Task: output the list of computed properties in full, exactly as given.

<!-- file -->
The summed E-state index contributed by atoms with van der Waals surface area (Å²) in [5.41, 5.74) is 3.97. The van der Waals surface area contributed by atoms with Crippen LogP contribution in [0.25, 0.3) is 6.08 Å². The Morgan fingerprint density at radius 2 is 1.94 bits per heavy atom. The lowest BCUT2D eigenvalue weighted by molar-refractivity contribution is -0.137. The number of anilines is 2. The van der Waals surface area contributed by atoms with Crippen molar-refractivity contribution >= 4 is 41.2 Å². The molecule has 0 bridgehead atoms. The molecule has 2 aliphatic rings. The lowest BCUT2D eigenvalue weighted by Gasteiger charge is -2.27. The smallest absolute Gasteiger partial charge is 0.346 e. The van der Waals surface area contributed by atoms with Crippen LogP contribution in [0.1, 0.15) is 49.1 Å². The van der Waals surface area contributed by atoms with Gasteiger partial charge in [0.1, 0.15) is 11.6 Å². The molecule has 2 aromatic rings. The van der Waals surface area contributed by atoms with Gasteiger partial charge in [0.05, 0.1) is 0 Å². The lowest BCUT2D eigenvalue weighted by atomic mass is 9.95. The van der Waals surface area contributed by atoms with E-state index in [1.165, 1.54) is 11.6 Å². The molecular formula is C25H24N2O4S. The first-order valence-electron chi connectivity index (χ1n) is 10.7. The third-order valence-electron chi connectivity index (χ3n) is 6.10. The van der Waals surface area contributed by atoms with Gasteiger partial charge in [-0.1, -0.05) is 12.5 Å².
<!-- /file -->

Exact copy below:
The summed E-state index contributed by atoms with van der Waals surface area (Å²) in [5.41, 5.74) is 3.97. The van der Waals surface area contributed by atoms with Crippen LogP contribution in [0.25, 0.3) is 6.08 Å². The Morgan fingerprint density at radius 2 is 1.94 bits per heavy atom. The lowest BCUT2D eigenvalue weighted by molar-refractivity contribution is -0.137. The number of anilines is 2. The van der Waals surface area contributed by atoms with Crippen molar-refractivity contribution >= 4 is 41.2 Å². The molecule has 0 bridgehead atoms. The molecule has 2 aliphatic rings. The lowest BCUT2D eigenvalue weighted by Gasteiger charge is -2.27. The smallest absolute Gasteiger partial charge is 0.346 e. The van der Waals surface area contributed by atoms with Crippen LogP contribution in [0.1, 0.15) is 49.1 Å². The van der Waals surface area contributed by atoms with Gasteiger partial charge in [0.1, 0.15) is 11.6 Å². The molecule has 2 aromatic rings. The van der Waals surface area contributed by atoms with Gasteiger partial charge in [0.05, 0.1) is 0 Å². The lowest BCUT2D eigenvalue weighted by atomic mass is 9.95. The van der Waals surface area contributed by atoms with E-state index in [1.165, 1.54) is 11.6 Å². The molecular formula is C25H24N2O4S. The first-order valence-electron chi connectivity index (χ1n) is 10.7. The third-order valence-electron chi connectivity index (χ3n) is 6.10. The van der Waals surface area contributed by atoms with Gasteiger partial charge in [-0.1, -0.05) is 12.5 Å².